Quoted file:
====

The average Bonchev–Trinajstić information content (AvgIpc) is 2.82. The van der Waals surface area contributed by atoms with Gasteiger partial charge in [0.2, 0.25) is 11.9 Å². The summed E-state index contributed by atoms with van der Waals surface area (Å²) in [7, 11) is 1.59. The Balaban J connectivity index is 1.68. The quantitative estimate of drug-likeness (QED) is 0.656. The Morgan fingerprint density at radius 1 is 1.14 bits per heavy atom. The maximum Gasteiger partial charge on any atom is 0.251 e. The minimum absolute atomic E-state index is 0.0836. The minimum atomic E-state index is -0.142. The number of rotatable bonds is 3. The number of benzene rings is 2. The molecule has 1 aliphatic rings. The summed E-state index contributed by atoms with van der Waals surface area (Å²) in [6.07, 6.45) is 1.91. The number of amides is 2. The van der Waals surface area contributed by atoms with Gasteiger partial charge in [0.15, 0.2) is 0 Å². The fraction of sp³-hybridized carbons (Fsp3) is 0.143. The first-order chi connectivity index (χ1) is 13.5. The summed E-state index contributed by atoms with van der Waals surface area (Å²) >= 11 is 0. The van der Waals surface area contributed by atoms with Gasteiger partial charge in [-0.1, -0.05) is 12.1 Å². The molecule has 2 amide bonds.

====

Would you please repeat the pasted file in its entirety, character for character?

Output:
The average Bonchev–Trinajstić information content (AvgIpc) is 2.82. The van der Waals surface area contributed by atoms with Gasteiger partial charge in [0.2, 0.25) is 11.9 Å². The summed E-state index contributed by atoms with van der Waals surface area (Å²) in [7, 11) is 1.59. The Balaban J connectivity index is 1.68. The quantitative estimate of drug-likeness (QED) is 0.656. The Morgan fingerprint density at radius 1 is 1.14 bits per heavy atom. The maximum Gasteiger partial charge on any atom is 0.251 e. The minimum absolute atomic E-state index is 0.0836. The minimum atomic E-state index is -0.142. The number of rotatable bonds is 3. The number of benzene rings is 2. The molecule has 1 aliphatic rings. The summed E-state index contributed by atoms with van der Waals surface area (Å²) in [6.07, 6.45) is 1.91. The number of amides is 2. The van der Waals surface area contributed by atoms with Gasteiger partial charge in [0.15, 0.2) is 0 Å². The fraction of sp³-hybridized carbons (Fsp3) is 0.143. The first-order chi connectivity index (χ1) is 13.5. The summed E-state index contributed by atoms with van der Waals surface area (Å²) >= 11 is 0. The van der Waals surface area contributed by atoms with Gasteiger partial charge in [-0.1, -0.05) is 12.1 Å². The molecule has 2 amide bonds.